During a liver transplant
If you're notified that a liver from a deceased donor is available, you'll be asked to come to the hospital immediately. Your health care team will admit you to the hospital, and you'll undergo an exam to make sure you're healthy enough for the surgery.
Liver transplant surgery is done using general anesthesia, so you'll be unaware during the procedure.
The transplant surgeon makes a long incision across your abdomen to access your liver. The location and size of your incision varies according to your surgeon's approach and your own anatomy.
The surgeon disconnects your liver's blood supply and the bile ducts and then removes the diseased liver. The donor liver is then placed in your body, and blood vessels and bile ducts are reattached. Surgery can take up to 12 hours, depending on your situation.
Once your new liver is in place, the surgeon uses stitches and staples to close the surgical incision. You're then taken to the intensive care unit to begin recovery.
Liver transplant using a living donor
If you're receiving a liver transplant from a living donor, such as a friend or family member, surgeons will transplant a portion of the donor's liver in your body. Surgeons first operate on the donor, removing the portion of the liver for transplant. Then surgeons remove your diseased liver and place the donated liver portion in your body. They then connect your blood vessels and bile ducts to the new liver.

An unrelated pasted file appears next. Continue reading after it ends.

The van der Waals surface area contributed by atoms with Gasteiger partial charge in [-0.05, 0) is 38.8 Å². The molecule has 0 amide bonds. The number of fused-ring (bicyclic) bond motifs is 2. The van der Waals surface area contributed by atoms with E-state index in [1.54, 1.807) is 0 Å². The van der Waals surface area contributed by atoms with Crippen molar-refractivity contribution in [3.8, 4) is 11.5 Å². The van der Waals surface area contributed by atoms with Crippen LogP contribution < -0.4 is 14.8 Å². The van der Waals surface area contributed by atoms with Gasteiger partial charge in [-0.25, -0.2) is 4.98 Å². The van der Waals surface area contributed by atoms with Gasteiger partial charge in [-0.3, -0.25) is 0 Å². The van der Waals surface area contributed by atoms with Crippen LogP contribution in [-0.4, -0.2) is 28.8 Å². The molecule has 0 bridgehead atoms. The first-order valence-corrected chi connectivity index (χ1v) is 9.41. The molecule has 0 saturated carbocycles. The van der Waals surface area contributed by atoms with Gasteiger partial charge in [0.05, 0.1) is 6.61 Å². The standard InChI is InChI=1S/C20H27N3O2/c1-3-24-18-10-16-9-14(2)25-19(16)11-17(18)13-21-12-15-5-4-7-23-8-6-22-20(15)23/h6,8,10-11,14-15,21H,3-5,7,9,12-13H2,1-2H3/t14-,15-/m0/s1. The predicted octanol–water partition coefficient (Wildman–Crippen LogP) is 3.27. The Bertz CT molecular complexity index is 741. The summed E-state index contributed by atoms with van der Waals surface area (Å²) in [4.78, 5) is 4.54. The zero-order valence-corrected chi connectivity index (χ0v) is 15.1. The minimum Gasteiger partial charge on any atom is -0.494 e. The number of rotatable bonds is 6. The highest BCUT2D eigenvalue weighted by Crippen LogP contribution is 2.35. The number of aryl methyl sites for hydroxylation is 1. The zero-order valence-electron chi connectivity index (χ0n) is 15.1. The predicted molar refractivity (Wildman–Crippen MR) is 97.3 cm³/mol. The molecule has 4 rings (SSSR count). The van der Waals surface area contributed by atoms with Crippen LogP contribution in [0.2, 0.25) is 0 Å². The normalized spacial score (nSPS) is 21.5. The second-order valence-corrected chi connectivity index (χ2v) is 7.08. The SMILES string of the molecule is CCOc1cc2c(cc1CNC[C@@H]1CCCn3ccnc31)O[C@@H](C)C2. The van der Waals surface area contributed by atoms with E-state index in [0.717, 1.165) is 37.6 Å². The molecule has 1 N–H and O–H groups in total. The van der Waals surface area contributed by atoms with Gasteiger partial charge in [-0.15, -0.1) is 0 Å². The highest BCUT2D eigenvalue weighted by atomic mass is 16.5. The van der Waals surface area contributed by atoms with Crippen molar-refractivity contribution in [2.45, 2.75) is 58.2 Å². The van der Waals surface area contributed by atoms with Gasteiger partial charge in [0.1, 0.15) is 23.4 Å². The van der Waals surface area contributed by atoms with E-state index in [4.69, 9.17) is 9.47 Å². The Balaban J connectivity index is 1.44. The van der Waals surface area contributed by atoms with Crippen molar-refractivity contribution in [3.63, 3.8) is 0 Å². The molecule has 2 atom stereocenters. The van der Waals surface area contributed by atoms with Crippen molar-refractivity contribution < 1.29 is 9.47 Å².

The transplanted liver portion in your body and the portion left behind in the donor's body regenerate rapidly.
After a liver transplant
After your liver transplant, you can expect to:
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- Possibly stay in the intensive care unit for a few days. Doctors and nurses will monitor your condition to watch for signs of complications. They'll also test your liver function frequently for signs that your new liver is working.
- Spend 5-10 days in the hospital. Once you're stable, you're taken to a transplant recovery area to continue recuperating.
- Have frequent checkups as you continue recovering at home. Your transplant team designs a checkup schedule for you. You may undergo blood tests a few times each week at first and then less often over time.
- Take medications for the rest of your life. You'll take a number of medications after your liver transplant, many for the rest of your life. Drugs called immunosuppressants help keep your immune system from attacking your new liver. Other drugs help reduce the risk of other complications after your transplant.
- Feldman M, et al. Sleisenger & Fordtran's Gastrointestinal and Liver Disease: Pathophysiology, Diagnosis, Management. 9th ed. Philadelphia, Pa.: Saunders; 2010. http://www.mdconsult.com/book/player/linkTo?type=bookHome&isbn=978-1-4160-6189-2&eid=4-u1.0-B978-1-4160-6189-2..X0001-7--TOP&uniq=200844987-3. Accessed May 28, 2014.
- Liver transplant. American Liver Foundation. http://www.liverfoundation.org/abouttheliver/info/transplant/. Accessed May 28, 2014.
- What I need to know about liver transplantation. National Institute for Diabetes and Digestive and Kidney Diseases. http://digestive.niddk.nih.gov/ddiseases/pubs/livertransplant_ez/. Accessed May 28, 2014.
- Questions & answers for transplant candidates about MELD and PELD. United Network for Organ Sharing. http://www.unos.org/docs/MELD_PELD. Accessed May 28, 2014.
- Liver Kaplan-Meier patient survival rates for transplants performed: 1997-2004. Organ Procurement and Transplantation Network. http://optn.transplant.hrsa.gov/latestData/rptStrat.asp. Accessed May 28, 2014.
- Keaveny AP (expert opinion). Mayo Clinic, Jacksonville, Fla. July 5, 2014.